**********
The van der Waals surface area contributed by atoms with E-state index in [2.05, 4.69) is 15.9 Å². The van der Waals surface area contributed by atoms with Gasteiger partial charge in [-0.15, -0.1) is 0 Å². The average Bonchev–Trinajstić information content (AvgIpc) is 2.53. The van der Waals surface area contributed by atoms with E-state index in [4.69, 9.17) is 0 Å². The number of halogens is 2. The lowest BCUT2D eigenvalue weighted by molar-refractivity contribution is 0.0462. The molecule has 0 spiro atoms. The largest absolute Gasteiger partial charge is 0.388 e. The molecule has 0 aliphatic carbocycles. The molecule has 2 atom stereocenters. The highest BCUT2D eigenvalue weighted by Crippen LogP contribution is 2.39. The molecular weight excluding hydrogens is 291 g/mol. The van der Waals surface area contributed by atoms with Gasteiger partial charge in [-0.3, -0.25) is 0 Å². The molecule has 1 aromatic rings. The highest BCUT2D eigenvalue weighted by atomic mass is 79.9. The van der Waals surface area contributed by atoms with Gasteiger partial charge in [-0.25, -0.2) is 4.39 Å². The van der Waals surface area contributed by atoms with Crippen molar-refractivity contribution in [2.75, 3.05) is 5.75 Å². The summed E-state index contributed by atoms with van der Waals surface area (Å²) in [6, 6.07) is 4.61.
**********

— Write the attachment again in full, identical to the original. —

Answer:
The van der Waals surface area contributed by atoms with E-state index in [2.05, 4.69) is 15.9 Å². The van der Waals surface area contributed by atoms with Gasteiger partial charge in [-0.15, -0.1) is 0 Å². The average Bonchev–Trinajstić information content (AvgIpc) is 2.53. The van der Waals surface area contributed by atoms with E-state index in [4.69, 9.17) is 0 Å². The number of halogens is 2. The lowest BCUT2D eigenvalue weighted by molar-refractivity contribution is 0.0462. The molecule has 0 spiro atoms. The largest absolute Gasteiger partial charge is 0.388 e. The molecule has 0 aliphatic carbocycles. The molecule has 2 atom stereocenters. The highest BCUT2D eigenvalue weighted by Crippen LogP contribution is 2.39. The molecular weight excluding hydrogens is 291 g/mol. The van der Waals surface area contributed by atoms with Gasteiger partial charge in [-0.3, -0.25) is 0 Å². The molecule has 1 aromatic rings. The highest BCUT2D eigenvalue weighted by atomic mass is 79.9. The van der Waals surface area contributed by atoms with Gasteiger partial charge in [-0.25, -0.2) is 4.39 Å². The van der Waals surface area contributed by atoms with Crippen molar-refractivity contribution in [2.75, 3.05) is 5.75 Å². The summed E-state index contributed by atoms with van der Waals surface area (Å²) in [6, 6.07) is 4.61.